As St. Petersburg's waterfront takes center stage in city politics once again, plenty of facts and figures about the coastline are bubbling to the surface.
One such chestnut is that the city enjoys the third-largest waterfront in all of North America, an honorific so pervasive it's been repeated as fact by a city website, Oxy Clean pitchman Anthony Sullivan and even the Tampa Bay Times.
A city website touting "Surprising St. Pete" proclaims, "St. Pete has the third-largest downtown waterfront park in North America, behind only Chicago and Vancouver."
But is the trivia true? PolitiFact Florida decided to investigate.
The site had no source, but city marketing manager Robert Danielson said he believed they got it from the St. Petersburg-Clearwater Convention and Visitors Bureau. But Visit St. Pete-Clearwater deputy director David Downing told us he had "not heard of this superlative."
Vikas Mehta, an associate professor at the University of South Florida School of Architecture and Community Design, said he didn't believe any such comparison exists. "It's a hard one," Mehta said of the claim. "There really isn't a reason for anyone to measure waterfronts or rank them."
Stumped, we turned to USF St. Pete history professor Ray Arsenault, the man who literally wrote the book on St. Petersburg. His St. Petersburg and the Florida Dream, 1888-1950 contains a comprehensive account of the city's public waterfront and its creation. His response was surprising, to say the least.
"I think the city probably got it from me. I'm the culprit," Arsenault said. "I've been saying it for years, and they probably picked up on it."
Arsenault explained that back in the 1980s, he had been thinking about the largest public waterfronts to which he could compare St. Petersburg. He settled on two cities: Vancouver, British Columbia, which has Stanley Park, a 988-acre woodland park surrounded by a seawall, and Chicago's waterfront, most notably its 18-mile Lakefront Trail on Lake Michigan. "It was my own kind of informal surveying of cities that kind of led to that," he said.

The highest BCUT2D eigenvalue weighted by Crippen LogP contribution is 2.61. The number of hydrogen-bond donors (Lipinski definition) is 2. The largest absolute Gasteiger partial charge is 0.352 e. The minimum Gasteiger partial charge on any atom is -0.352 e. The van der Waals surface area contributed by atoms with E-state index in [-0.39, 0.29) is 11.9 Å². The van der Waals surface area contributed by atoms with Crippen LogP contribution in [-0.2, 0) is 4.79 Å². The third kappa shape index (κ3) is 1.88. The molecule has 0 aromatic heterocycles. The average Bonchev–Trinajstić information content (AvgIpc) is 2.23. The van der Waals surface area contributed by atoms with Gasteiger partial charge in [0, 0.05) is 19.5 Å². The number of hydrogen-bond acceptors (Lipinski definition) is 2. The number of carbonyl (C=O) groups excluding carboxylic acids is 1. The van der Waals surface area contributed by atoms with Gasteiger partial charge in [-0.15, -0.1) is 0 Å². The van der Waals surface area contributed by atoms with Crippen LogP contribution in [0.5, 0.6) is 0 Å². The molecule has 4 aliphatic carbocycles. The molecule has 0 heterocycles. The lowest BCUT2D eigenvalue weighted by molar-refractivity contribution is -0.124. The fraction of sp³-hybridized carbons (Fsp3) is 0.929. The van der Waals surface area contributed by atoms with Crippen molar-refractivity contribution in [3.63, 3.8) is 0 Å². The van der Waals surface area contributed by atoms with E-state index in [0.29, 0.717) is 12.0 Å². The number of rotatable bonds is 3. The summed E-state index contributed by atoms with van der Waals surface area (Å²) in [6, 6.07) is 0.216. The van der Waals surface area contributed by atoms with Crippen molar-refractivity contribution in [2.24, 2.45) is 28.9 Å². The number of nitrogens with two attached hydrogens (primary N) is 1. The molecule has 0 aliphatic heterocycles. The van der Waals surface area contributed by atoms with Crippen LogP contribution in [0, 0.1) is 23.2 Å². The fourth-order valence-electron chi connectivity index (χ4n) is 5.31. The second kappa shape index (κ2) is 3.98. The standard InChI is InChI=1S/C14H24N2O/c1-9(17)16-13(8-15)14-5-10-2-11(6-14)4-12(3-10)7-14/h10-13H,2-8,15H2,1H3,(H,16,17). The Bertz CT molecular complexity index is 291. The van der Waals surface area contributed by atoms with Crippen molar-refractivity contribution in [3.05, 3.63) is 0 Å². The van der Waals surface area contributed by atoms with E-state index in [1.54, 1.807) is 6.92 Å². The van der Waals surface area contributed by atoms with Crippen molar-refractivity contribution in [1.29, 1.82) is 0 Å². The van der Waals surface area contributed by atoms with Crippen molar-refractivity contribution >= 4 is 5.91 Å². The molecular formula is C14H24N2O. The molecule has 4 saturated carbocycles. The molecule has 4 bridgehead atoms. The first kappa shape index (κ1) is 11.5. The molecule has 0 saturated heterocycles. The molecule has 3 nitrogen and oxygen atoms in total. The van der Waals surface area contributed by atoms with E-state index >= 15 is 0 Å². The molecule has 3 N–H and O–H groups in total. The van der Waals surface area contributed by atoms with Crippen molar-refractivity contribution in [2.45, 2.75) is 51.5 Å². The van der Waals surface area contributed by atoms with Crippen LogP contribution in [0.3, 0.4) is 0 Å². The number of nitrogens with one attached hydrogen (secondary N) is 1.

In the following decades, he used those cities as comparatives to highlight the uniqueness of the city's waterfront during lectures, tours and speeches. At some point, his repeated analogy evolved into a correlation taken as fact, anointing St. Petersburg as having the third-largest downtown waterfront park in North America.
"I've said this dozens of times; I've said this in public. But I've never defined it," he said. "Maybe I shouldn't have said it."
Before we could pillory the good professor for being careless, we wanted to investigate more. Maybe the statement could be proven, after all.
We turned to Susan Lucas, an author and researcher who has studied waterfront redevelopment. She told us the timing of Arsenault's "informal surveying" came just as cities across America were becoming more interested in rejuvenating waterfronts.
"This legend, whatever it is, likely reached the public in the 1980s because that's when waterfronts really expanded," said Lucas, who has done extensive analyses of land use along urban shorelines. "It took cities that long to realize waterfronts were actually valuable and could serve as tourist attractions. … In the case of Florida, waterfront spaces have always been tourist attractions. But even in Florida, it would be unusual to see these reserved as public spaces."
The waterfront park as we know it today was created in 1910, and was contentious from the start. Frank Allston Davis owned a small power plant where the St. Petersburg Yacht Club is now located, and he wanted to develop the city's shoreline into a sprawling commercial harbor.
Times editor William Straub and real estate developer C. Perry Snell, champions of the "City Beautiful" movement, preferred a public space that could be enjoyed by all. The two men pooled their resources to covertly buy parcels of what was then a commercial shoreline in order to thwart Davis' plans.